Can you imagine living in constant fear and chaos 24 hours a day, 7 days a week, 365 days a year? Being tormented relentlessly? Well that is how our ancestors lived. The time period was Post Civil War and Post Emancipation . Newly freed slave families were migrating to different parts of the south to settle and begin their new life of freedom. SO THEY THOUGHT! Several traumatic incidents occurred that would affect the economic success or downfall of the black tobacco farmer’s livelihood.
The incidences surrounding these freed people were often brutal, unfair, and in constant transition.
My forefathers were tobacco farmers in Trigg County, KY. Their life was very hard. First of all, coming into freedom, black folks did not have resources to buy supplies to even begin to farm. So if you didn’t have money to purchase the needed supplies, how would you get them? That’s right credit! Farmers would purchase their farming supplies and equipment on credit, thus putting them in IMMEDIATE debt. This dept, along with unscrupulous practices on the store owner’s part, weather conditions, and insect infestation produced little profit for the black tobacco farmer. In some instances the farmer’s life could be described as one of destitution. This meant that he and his family were so poverty stricken that they did not have the means to provide for themselves. Not a glorious life at all, but they did what they had to do in order to survive.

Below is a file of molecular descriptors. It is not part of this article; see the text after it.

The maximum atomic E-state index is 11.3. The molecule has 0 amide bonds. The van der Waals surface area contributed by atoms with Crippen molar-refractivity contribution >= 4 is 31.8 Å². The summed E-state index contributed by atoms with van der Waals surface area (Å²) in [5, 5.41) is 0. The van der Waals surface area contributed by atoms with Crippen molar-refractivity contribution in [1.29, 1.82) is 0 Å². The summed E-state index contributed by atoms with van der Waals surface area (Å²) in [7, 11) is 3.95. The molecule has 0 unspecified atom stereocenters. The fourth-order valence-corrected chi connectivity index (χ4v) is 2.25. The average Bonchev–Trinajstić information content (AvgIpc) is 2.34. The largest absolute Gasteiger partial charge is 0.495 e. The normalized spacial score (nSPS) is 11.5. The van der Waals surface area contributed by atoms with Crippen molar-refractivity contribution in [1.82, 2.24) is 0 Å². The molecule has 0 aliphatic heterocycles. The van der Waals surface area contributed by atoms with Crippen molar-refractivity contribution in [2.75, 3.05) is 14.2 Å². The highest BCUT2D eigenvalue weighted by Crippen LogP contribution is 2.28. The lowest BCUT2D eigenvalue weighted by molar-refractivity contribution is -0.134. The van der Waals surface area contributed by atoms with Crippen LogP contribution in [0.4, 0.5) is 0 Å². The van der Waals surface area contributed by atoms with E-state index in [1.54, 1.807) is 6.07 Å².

In Kentucky and Tennessee between 1904 and 1909, there was a period of feuding between the American Tobacco Company and the black tobacco farmers in this region. It was called the Black Patch Wars. The “Silent Brigade” or Night riders would go through the fields at night and destroy crops, livestock, and tobacco warehouses where the tobacco was stored and dried. This was a very intense period of time for the tobacco farmer and his family. He faced constant fear when these evil men would come and destroy everything that he had worked so hard for with an oiled soaked torch.
How did they accomplish this and overcome other obstacles standing in their way? It was God’s mercy, along with their strength, courage, resilience, and the knowledge of knowing where they had come from. This unshakeable desire to make a better life for themselves and their families kept them moving forward against the tide of injustice, prejudice, and racism.